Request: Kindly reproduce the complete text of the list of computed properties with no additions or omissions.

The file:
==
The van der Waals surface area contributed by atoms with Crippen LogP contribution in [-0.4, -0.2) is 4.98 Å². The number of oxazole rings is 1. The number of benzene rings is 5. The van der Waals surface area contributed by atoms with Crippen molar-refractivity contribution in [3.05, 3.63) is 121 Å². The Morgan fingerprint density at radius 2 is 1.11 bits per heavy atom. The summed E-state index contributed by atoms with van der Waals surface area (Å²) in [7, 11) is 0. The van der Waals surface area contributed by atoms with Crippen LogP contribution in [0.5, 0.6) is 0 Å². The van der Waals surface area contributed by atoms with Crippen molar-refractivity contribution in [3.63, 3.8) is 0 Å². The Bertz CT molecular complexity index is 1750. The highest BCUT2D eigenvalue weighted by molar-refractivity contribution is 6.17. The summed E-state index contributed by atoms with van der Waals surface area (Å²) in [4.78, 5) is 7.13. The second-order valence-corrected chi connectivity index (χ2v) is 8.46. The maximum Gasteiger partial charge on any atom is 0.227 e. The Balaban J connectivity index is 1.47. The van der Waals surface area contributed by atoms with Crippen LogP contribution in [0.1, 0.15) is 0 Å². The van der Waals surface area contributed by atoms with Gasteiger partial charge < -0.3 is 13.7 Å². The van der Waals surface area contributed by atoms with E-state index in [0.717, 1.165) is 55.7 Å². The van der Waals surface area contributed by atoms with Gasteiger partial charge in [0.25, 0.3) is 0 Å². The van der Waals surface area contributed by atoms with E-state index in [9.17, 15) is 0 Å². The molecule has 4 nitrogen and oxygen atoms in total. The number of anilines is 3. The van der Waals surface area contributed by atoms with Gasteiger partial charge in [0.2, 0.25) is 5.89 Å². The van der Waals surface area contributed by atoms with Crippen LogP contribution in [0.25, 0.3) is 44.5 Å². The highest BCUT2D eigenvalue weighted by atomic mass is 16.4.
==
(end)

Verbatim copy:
The van der Waals surface area contributed by atoms with Crippen LogP contribution in [-0.4, -0.2) is 4.98 Å². The number of oxazole rings is 1. The number of benzene rings is 5. The van der Waals surface area contributed by atoms with Crippen molar-refractivity contribution in [3.05, 3.63) is 121 Å². The Morgan fingerprint density at radius 2 is 1.11 bits per heavy atom. The summed E-state index contributed by atoms with van der Waals surface area (Å²) in [7, 11) is 0. The van der Waals surface area contributed by atoms with Crippen LogP contribution in [0.5, 0.6) is 0 Å². The van der Waals surface area contributed by atoms with Crippen molar-refractivity contribution in [3.63, 3.8) is 0 Å². The Bertz CT molecular complexity index is 1750. The highest BCUT2D eigenvalue weighted by molar-refractivity contribution is 6.17. The summed E-state index contributed by atoms with van der Waals surface area (Å²) in [4.78, 5) is 7.13. The second-order valence-corrected chi connectivity index (χ2v) is 8.46. The maximum Gasteiger partial charge on any atom is 0.227 e. The Balaban J connectivity index is 1.47. The van der Waals surface area contributed by atoms with Crippen LogP contribution in [0.1, 0.15) is 0 Å². The van der Waals surface area contributed by atoms with Gasteiger partial charge < -0.3 is 13.7 Å². The van der Waals surface area contributed by atoms with E-state index in [0.717, 1.165) is 55.7 Å². The van der Waals surface area contributed by atoms with Gasteiger partial charge in [0.25, 0.3) is 0 Å². The van der Waals surface area contributed by atoms with E-state index in [9.17, 15) is 0 Å². The molecule has 4 nitrogen and oxygen atoms in total. The number of anilines is 3. The van der Waals surface area contributed by atoms with Gasteiger partial charge in [0.2, 0.25) is 5.89 Å². The van der Waals surface area contributed by atoms with Crippen LogP contribution in [0.25, 0.3) is 44.5 Å². The highest BCUT2D eigenvalue weighted by atomic mass is 16.4.